Back in year 10 of (UK) high-school I carried out "work experience" as part of my schools curriculum. I worked for my uncles electrical Services company as an electrician's assistant. This was back in 2008 when I was 15.

I'm now 22, in my 4th and final year of an electrical engineering masters course, and I'm applying for graduate schemes starting after my graduation in july 2015.

Is it is worth putting my high school work experience on my CV/Resume? It is (loosely) relevant for the jobs I am applying for, but it was only for a week, and it was 6 years ago.

The only other work experience I have is waiting on for 3 years at a hotel, labouring for a month with a civil engineering company, and a week long industrial project with a (big) truck company. The industrial project was part of my university curriculum. I'm also wondering, do I put this in my "Work Experience" section or my "Education" section?

4 Answers 4


If what you have is relevant to what you're going to be doing after you graduate, then absolutely include it.

The key is to ask yourself, "is this going to make me look better?" If an being an electrician's assistant is pertinent to your becoming an electrical engineer (I can't say, I write software), then I would certainly include it.

Another benefit is that it shows that this isn't something you just decided half way through university but something you've been interested in (and possibly had a passion) for a long time.

What I might not necessarily put (unless one simply wants to make their CV more full) are working at the hotel during high school and the like. Even so, a case can be easily be made to include even those (to demonstrate that the person actually wants to work and isn't a prima donna).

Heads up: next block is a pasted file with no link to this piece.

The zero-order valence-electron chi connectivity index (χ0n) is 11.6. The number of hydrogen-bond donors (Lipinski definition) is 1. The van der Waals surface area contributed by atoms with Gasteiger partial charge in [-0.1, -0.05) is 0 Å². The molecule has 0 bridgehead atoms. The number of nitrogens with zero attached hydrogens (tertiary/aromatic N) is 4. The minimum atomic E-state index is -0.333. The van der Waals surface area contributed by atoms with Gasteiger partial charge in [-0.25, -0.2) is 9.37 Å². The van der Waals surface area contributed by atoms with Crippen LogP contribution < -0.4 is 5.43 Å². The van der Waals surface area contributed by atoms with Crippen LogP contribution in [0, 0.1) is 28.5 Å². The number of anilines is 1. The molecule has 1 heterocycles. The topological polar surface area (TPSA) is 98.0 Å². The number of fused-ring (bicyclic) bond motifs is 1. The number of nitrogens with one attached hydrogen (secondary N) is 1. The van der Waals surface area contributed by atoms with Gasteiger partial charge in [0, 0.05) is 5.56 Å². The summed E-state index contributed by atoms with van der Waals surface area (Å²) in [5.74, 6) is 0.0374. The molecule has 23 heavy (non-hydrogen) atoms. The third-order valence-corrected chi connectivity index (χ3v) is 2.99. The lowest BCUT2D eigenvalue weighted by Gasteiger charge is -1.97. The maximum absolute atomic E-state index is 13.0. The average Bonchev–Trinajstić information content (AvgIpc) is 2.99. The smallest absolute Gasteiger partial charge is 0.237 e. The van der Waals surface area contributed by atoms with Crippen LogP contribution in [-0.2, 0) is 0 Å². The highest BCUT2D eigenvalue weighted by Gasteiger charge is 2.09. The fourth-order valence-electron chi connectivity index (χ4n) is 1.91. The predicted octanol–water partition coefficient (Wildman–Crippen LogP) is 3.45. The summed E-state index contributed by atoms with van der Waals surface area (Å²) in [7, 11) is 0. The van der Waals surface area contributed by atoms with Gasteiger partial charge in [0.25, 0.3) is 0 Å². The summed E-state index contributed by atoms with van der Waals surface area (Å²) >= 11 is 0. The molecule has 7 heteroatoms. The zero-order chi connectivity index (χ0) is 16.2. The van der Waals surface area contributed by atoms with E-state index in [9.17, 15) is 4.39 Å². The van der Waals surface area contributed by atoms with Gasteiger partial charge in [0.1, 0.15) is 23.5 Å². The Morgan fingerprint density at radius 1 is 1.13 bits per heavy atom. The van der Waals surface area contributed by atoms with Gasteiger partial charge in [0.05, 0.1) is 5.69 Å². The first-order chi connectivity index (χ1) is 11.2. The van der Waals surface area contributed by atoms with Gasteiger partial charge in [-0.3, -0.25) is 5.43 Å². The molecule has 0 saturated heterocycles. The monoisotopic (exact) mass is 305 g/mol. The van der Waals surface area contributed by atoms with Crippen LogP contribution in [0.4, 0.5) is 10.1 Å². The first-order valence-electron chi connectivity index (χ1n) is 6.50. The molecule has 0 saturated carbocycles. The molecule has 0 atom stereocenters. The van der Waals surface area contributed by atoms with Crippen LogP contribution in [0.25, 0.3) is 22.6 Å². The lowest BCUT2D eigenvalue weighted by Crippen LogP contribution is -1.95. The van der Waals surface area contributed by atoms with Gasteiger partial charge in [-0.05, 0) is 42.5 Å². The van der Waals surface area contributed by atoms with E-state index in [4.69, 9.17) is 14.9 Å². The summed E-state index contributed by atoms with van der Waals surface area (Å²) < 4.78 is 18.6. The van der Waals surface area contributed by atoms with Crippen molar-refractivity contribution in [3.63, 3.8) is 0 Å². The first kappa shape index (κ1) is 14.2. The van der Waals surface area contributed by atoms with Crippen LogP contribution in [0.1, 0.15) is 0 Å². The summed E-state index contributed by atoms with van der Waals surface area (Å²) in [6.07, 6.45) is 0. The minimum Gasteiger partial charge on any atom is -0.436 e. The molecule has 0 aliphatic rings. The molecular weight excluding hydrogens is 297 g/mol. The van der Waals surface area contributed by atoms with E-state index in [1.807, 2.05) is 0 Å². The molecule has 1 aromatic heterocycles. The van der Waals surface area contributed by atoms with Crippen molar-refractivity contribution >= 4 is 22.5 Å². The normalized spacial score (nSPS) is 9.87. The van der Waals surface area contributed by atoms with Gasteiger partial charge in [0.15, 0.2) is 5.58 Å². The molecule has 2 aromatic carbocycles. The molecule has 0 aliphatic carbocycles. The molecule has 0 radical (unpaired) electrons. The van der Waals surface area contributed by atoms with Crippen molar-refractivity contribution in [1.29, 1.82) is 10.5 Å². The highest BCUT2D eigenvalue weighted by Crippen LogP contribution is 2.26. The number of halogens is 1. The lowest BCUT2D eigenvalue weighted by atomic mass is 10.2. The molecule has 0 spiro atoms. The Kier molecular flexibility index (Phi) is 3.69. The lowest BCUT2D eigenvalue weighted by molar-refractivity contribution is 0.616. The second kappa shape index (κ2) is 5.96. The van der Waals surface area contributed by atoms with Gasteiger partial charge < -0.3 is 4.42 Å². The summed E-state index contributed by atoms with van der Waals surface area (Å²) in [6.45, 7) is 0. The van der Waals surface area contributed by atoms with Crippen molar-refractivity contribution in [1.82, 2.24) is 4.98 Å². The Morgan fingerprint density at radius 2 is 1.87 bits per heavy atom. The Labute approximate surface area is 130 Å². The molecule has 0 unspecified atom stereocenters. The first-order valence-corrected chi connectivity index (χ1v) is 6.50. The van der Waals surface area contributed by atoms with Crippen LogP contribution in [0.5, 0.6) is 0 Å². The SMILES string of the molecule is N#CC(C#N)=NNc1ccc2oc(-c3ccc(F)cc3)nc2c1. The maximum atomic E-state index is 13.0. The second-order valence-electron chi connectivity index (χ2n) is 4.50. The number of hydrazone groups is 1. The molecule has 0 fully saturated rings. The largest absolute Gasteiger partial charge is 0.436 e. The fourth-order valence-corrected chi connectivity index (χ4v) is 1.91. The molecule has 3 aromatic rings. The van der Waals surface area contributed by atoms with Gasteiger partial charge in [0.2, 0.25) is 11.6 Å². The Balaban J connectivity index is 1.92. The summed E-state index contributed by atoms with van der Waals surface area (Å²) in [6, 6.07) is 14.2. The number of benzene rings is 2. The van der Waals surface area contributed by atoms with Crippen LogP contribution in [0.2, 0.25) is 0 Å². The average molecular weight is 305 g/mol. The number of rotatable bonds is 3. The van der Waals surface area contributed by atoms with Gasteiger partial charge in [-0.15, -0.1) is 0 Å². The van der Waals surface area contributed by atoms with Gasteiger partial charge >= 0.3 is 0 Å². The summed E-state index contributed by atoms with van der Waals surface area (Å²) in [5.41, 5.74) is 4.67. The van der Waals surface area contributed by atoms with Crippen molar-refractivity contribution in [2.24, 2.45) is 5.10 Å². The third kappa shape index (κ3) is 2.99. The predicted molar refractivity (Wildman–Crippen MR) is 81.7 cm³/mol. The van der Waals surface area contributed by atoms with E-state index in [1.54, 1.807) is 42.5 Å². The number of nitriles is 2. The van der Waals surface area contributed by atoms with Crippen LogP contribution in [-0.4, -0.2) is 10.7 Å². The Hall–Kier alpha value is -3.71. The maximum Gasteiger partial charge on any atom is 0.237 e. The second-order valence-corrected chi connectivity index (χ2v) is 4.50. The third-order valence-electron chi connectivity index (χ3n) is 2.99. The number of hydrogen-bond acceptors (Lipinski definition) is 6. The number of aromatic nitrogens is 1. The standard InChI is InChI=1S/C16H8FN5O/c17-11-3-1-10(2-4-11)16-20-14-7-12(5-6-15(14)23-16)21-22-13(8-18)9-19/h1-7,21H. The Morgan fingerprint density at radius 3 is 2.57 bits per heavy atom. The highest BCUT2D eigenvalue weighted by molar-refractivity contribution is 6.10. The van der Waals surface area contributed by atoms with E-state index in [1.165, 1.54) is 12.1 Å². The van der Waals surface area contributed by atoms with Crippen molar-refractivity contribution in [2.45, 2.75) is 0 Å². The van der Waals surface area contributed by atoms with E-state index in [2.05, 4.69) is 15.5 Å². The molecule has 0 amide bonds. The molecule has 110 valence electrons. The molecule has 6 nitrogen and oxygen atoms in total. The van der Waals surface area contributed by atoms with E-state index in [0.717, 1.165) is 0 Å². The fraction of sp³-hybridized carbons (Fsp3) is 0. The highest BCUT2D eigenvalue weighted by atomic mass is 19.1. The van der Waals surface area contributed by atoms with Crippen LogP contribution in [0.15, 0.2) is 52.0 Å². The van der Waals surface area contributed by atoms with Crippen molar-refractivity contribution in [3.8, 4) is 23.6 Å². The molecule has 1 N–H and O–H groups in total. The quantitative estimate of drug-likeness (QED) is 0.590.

Were it me, I'd probably include both now that I think about it. It shows a good work ethic.


Your hotel experience demonstrates that you have experience with customer service/customer relations, and that you're likely to stick with a job rather than bouncing immediately to another company. You should come up with some stories to illustrate what you learned from that job about being a good worker, dealing with frustrated customers, and so on; having those ready when the interviewer asks will be helpful.

The others may be too brief to be worth mentioning, unless there's something specific that you say you learned from them which will make you a better employee. (As Christopher points out, the electrician's assistant is probably the most interesting of those.)

The more real experience and skill you have, the less anyone will care about your high school work experience (or grades) unless there's something about it which is relevant to them.


"Is it is worth putting my high school work experience on my CV/Resume? It is (loosely) relevant for the jobs I am applying for, but it was only for a week, and it was 6 years ago."

One week, six years ago? By all means,include it if you can remember anything at all that you did during that one week and if you think that a prospective employer will take seriously that one-week work experience of yours :) Personally, I'd include a one-week work experience only if I can claim that I saved the world in that one week. Or I was a lifeguard and I saved a child from drowning during that one week.

I'll just note that there are additions that could actually detract from the impressions that you are trying to give. There additions that convey that you are meticulous and detail oriented. And there are those additions that could create the impression that you are clueless. Less is more more often than than you think.


I'd tend to include it if you're a recent graduate, as its potentially evidence of teamwork, willingness to improve yourself etc

Remove it once you've got a couple of actual jobs under your belt, as it becomes superfluous detail and distracts attention from the more relevant experience.

You could also remove it if you've got some non-graduate jobs (bar/shop work etc?) which show the same teamwork etc, in which case you're probably starting to need the space anyway.

You must log in to answer this question.

Not the answer you're looking for? Browse other questions tagged .